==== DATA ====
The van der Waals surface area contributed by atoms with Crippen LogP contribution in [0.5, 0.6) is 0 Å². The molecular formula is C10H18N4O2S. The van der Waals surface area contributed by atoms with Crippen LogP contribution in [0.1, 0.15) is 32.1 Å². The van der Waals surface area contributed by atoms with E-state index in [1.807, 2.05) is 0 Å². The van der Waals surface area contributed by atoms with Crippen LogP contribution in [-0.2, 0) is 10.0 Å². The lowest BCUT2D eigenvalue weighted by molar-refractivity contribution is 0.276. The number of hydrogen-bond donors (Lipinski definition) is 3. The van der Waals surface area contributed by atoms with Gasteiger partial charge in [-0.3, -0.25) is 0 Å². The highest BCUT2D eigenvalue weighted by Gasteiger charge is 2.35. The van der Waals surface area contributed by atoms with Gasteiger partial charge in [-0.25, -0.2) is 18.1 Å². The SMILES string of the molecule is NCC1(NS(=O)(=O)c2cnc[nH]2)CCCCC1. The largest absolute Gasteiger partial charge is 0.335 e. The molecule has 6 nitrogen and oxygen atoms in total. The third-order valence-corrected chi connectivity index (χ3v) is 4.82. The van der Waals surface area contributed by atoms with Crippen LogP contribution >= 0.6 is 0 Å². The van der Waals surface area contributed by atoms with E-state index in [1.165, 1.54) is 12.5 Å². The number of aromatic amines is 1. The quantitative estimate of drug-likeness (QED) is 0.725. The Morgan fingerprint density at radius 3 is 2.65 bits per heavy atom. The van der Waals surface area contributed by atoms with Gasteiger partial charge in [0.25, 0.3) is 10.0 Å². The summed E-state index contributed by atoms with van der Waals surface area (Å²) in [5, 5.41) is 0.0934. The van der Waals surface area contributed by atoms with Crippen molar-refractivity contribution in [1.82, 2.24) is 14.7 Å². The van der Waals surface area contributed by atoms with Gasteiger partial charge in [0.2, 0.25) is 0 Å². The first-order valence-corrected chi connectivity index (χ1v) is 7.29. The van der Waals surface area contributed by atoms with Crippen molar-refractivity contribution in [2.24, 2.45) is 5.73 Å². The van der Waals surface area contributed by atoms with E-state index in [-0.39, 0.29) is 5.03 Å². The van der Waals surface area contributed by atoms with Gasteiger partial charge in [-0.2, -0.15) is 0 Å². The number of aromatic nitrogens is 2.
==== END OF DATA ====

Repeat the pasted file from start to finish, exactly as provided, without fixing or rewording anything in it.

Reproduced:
The van der Waals surface area contributed by atoms with Crippen LogP contribution in [0.5, 0.6) is 0 Å². The molecular formula is C10H18N4O2S. The van der Waals surface area contributed by atoms with Crippen LogP contribution in [0.1, 0.15) is 32.1 Å². The van der Waals surface area contributed by atoms with E-state index in [1.807, 2.05) is 0 Å². The van der Waals surface area contributed by atoms with Crippen LogP contribution in [-0.2, 0) is 10.0 Å². The lowest BCUT2D eigenvalue weighted by molar-refractivity contribution is 0.276. The number of hydrogen-bond donors (Lipinski definition) is 3. The van der Waals surface area contributed by atoms with Gasteiger partial charge in [-0.3, -0.25) is 0 Å². The highest BCUT2D eigenvalue weighted by Gasteiger charge is 2.35. The van der Waals surface area contributed by atoms with Gasteiger partial charge in [-0.25, -0.2) is 18.1 Å². The SMILES string of the molecule is NCC1(NS(=O)(=O)c2cnc[nH]2)CCCCC1. The largest absolute Gasteiger partial charge is 0.335 e. The molecule has 6 nitrogen and oxygen atoms in total. The third-order valence-corrected chi connectivity index (χ3v) is 4.82. The van der Waals surface area contributed by atoms with Crippen LogP contribution >= 0.6 is 0 Å². The van der Waals surface area contributed by atoms with E-state index in [1.165, 1.54) is 12.5 Å². The number of aromatic amines is 1. The quantitative estimate of drug-likeness (QED) is 0.725. The Morgan fingerprint density at radius 3 is 2.65 bits per heavy atom. The van der Waals surface area contributed by atoms with Gasteiger partial charge in [0.25, 0.3) is 10.0 Å². The summed E-state index contributed by atoms with van der Waals surface area (Å²) in [5, 5.41) is 0.0934. The van der Waals surface area contributed by atoms with Crippen molar-refractivity contribution in [1.82, 2.24) is 14.7 Å². The van der Waals surface area contributed by atoms with Gasteiger partial charge in [0.2, 0.25) is 0 Å². The first-order valence-corrected chi connectivity index (χ1v) is 7.29. The van der Waals surface area contributed by atoms with Crippen molar-refractivity contribution in [2.24, 2.45) is 5.73 Å². The van der Waals surface area contributed by atoms with E-state index in [-0.39, 0.29) is 5.03 Å². The van der Waals surface area contributed by atoms with Gasteiger partial charge in [-0.2, -0.15) is 0 Å². The number of aromatic nitrogens is 2.